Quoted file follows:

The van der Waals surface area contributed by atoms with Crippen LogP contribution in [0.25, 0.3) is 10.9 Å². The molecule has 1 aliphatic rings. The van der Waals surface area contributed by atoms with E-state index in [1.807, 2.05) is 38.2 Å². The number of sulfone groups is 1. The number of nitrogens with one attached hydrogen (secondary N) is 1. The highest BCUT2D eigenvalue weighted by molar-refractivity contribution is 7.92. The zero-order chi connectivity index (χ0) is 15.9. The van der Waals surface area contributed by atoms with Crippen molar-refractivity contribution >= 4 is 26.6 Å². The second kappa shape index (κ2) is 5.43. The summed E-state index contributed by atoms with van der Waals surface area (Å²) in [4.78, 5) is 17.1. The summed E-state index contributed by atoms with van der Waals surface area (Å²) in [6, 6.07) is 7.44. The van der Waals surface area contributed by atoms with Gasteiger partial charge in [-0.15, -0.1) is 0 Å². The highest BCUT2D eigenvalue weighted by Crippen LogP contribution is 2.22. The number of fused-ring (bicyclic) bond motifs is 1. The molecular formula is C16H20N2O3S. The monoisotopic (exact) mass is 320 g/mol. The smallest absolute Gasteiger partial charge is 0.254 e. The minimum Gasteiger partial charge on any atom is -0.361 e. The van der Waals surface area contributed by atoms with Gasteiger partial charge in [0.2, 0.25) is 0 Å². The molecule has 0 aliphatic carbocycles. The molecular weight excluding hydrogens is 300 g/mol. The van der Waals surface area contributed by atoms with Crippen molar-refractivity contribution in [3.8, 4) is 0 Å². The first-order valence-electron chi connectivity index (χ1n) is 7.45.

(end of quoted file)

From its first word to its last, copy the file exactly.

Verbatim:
The van der Waals surface area contributed by atoms with Crippen LogP contribution in [0.25, 0.3) is 10.9 Å². The molecule has 1 aliphatic rings. The van der Waals surface area contributed by atoms with E-state index in [1.807, 2.05) is 38.2 Å². The number of sulfone groups is 1. The number of nitrogens with one attached hydrogen (secondary N) is 1. The highest BCUT2D eigenvalue weighted by molar-refractivity contribution is 7.92. The zero-order chi connectivity index (χ0) is 15.9. The van der Waals surface area contributed by atoms with Crippen molar-refractivity contribution >= 4 is 26.6 Å². The second kappa shape index (κ2) is 5.43. The summed E-state index contributed by atoms with van der Waals surface area (Å²) in [4.78, 5) is 17.1. The summed E-state index contributed by atoms with van der Waals surface area (Å²) in [6, 6.07) is 7.44. The van der Waals surface area contributed by atoms with Gasteiger partial charge in [-0.15, -0.1) is 0 Å². The highest BCUT2D eigenvalue weighted by Crippen LogP contribution is 2.22. The number of fused-ring (bicyclic) bond motifs is 1. The molecular formula is C16H20N2O3S. The monoisotopic (exact) mass is 320 g/mol. The smallest absolute Gasteiger partial charge is 0.254 e. The minimum Gasteiger partial charge on any atom is -0.361 e. The van der Waals surface area contributed by atoms with Gasteiger partial charge in [0.2, 0.25) is 0 Å². The molecule has 0 aliphatic carbocycles. The molecular weight excluding hydrogens is 300 g/mol. The van der Waals surface area contributed by atoms with Crippen molar-refractivity contribution in [3.8, 4) is 0 Å². The first-order valence-electron chi connectivity index (χ1n) is 7.45.